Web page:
Tag: social (page 1 of 4)

Substantial Drop in Colorado Teens Using Cannabis Since Legalization

Data from surveys will continue to be extremely important for cannabis as states begin to implement and adjust their medical and recreational laws. In our previous article, we discussed a recently published report from the American Journal of Public Health that showed a major decrease in traffic fatalities across states with medical cannabis laws.

Especially important was the finding that the most statistically significant reductions were among age groups 15 to 24, and 25 to 44. These adolescent and young adult populations are historically the most at risk for involvement in a fatal car accident. The general decrease in the traffic death rates takes a lot of wind from the sails of anti-cannabis groups, which often fall back on two arguing points: cannabis laws increase traffic deaths, and cannabis laws increase youth exposure, use, and abuse.


The positive driving data is very encouraging, but the state-level data for Colorado from the National Survey on Drug Use and Health may change the way we debate about cannabis entirely.

Despite the cries from anti-cannabis groups, the first tangible data from a state with recreational laws shows something incredible – people ages 12 to 17 are using cannabis less and less, year after year.


Comparisons of 2013/2014 and 2014/2015 population percentages show cannabis use among adolescents dropped from 20.81 to 18.35 percent.

Washington also experienced a decrease in youth abuse of cannabis, from 17.53 to 15.61 percent, but the reduction was not as statistically significant as the results from Colorado due to population constraints.


Overall, in states that legalization cannabis, as well as the District of Columbia, cannabis use among individuals 12 to 17 has been declining year over year. This is great ammunition for pro-cannabis advocacy groups that have been involved in a social debate for the last few decades.

One of the biggest issues with these state reports on cannabis use among teens is that each state represents its own ecosystem, with local factors that influence the data in unique. Compare the decrease in use among teens in Colorado to a recent Arizona study, and you will see that the arguments around cannabis (and how they are perceived) are greatly dependent on the state itself.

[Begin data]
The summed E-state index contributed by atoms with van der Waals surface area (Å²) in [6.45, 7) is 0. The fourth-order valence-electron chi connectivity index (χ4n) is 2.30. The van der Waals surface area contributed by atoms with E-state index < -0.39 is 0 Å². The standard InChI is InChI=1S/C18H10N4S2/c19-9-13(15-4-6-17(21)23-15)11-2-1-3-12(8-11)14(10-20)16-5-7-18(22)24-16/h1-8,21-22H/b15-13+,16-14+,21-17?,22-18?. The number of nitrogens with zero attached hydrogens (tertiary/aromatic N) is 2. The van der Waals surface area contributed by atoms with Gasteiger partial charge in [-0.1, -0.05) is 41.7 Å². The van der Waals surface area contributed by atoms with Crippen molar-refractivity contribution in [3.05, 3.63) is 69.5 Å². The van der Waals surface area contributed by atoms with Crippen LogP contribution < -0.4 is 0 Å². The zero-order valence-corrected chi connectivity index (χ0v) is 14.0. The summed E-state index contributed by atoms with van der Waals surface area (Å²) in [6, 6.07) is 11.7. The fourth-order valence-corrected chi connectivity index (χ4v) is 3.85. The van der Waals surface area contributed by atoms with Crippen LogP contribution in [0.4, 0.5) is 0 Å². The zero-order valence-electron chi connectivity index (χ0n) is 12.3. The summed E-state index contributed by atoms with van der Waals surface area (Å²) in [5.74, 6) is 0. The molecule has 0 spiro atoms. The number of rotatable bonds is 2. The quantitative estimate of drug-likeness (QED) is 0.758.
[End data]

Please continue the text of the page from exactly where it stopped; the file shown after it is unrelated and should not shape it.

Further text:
The Arizona Youth Survey reviewed answers from 57,000 students in high school, and concluded that the overall number of teens (8th through 12th grade) who used cannabis in the past 30 days rose only 0.6 percent from the 2014 report. Despite the insignificant increase, anti-cannabis activists began shouting the results from the rooftop.


Cannabis Use in Arizona, 2012-2016, 8th, 10th, and 12th Graders (left to right)

Comparing Colorado to Arizona is difficult considering they have very different populations with a variety of social and economic issues. But it doesn’t take a data scientist to sense there is something more to the story when one state legalizes adult use of cannabis and youth abuse drops off a cliff, and another state with only medical laws sees a minor increase.


Of course, more research is necessary, but pro-cannabis advocates finally will have data to back up their claims that cannabis can be a safe medicine and a responsible recreational substance.

And maybe declines in cannabis use among adolescents are simply the result of another social phenomenon: drugs aren’t so cool when your mom and dad have fun with them.


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How Changing Ourselves Changes the World Around Us (Part 2)

This article was originally published on CannabisHealthIndex.com.

In part 1 of this article series (Cannabis is a Gateway Drug! But It’s Not What You’ve Been Told), we looked at the fact that synapses that fire together wire together and in doing so create the very experience we focus on, especially those experiences we repeat.